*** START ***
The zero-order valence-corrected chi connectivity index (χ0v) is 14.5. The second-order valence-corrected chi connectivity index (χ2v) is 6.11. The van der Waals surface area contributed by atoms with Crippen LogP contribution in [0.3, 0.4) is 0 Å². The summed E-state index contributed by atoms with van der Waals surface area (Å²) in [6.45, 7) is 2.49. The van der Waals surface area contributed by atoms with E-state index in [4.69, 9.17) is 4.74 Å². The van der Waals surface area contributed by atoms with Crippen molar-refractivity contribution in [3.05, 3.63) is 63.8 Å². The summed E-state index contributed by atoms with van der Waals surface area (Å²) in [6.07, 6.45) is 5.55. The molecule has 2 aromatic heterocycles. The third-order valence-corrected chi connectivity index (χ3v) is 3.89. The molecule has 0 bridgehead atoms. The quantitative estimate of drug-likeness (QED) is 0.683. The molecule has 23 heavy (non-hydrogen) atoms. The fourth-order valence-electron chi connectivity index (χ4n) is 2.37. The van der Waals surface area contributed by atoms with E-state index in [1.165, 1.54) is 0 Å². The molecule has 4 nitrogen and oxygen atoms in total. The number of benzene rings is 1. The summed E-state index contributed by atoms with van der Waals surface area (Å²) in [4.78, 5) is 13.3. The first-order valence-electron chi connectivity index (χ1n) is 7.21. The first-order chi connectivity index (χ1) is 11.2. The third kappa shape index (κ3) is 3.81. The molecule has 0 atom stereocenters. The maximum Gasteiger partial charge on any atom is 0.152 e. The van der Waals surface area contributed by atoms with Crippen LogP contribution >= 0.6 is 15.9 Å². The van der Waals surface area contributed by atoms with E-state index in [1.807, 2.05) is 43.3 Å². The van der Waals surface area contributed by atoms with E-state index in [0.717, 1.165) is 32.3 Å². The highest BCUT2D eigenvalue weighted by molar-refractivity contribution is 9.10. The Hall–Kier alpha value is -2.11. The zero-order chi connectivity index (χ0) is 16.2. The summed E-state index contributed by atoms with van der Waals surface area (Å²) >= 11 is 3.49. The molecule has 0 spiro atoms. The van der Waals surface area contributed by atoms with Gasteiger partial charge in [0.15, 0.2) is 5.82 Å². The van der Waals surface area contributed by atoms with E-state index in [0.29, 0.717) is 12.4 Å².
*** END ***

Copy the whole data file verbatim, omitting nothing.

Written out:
The zero-order valence-corrected chi connectivity index (χ0v) is 14.5. The second-order valence-corrected chi connectivity index (χ2v) is 6.11. The van der Waals surface area contributed by atoms with Crippen LogP contribution in [0.3, 0.4) is 0 Å². The summed E-state index contributed by atoms with van der Waals surface area (Å²) in [6.45, 7) is 2.49. The van der Waals surface area contributed by atoms with E-state index in [4.69, 9.17) is 4.74 Å². The van der Waals surface area contributed by atoms with Crippen molar-refractivity contribution in [3.05, 3.63) is 63.8 Å². The summed E-state index contributed by atoms with van der Waals surface area (Å²) in [6.07, 6.45) is 5.55. The molecule has 2 aromatic heterocycles. The third-order valence-corrected chi connectivity index (χ3v) is 3.89. The molecule has 0 bridgehead atoms. The quantitative estimate of drug-likeness (QED) is 0.683. The molecule has 23 heavy (non-hydrogen) atoms. The fourth-order valence-electron chi connectivity index (χ4n) is 2.37. The van der Waals surface area contributed by atoms with E-state index in [1.165, 1.54) is 0 Å². The molecule has 4 nitrogen and oxygen atoms in total. The number of benzene rings is 1. The summed E-state index contributed by atoms with van der Waals surface area (Å²) in [4.78, 5) is 13.3. The first-order valence-electron chi connectivity index (χ1n) is 7.21. The first-order chi connectivity index (χ1) is 11.2. The third kappa shape index (κ3) is 3.81. The molecule has 0 atom stereocenters. The maximum Gasteiger partial charge on any atom is 0.152 e. The van der Waals surface area contributed by atoms with Crippen LogP contribution >= 0.6 is 15.9 Å². The van der Waals surface area contributed by atoms with E-state index in [1.807, 2.05) is 43.3 Å². The van der Waals surface area contributed by atoms with E-state index in [0.717, 1.165) is 32.3 Å². The highest BCUT2D eigenvalue weighted by molar-refractivity contribution is 9.10. The Hall–Kier alpha value is -2.11. The zero-order chi connectivity index (χ0) is 16.2. The summed E-state index contributed by atoms with van der Waals surface area (Å²) >= 11 is 3.49. The molecule has 0 spiro atoms. The van der Waals surface area contributed by atoms with Gasteiger partial charge in [0.15, 0.2) is 5.82 Å². The van der Waals surface area contributed by atoms with E-state index in [0.29, 0.717) is 12.4 Å².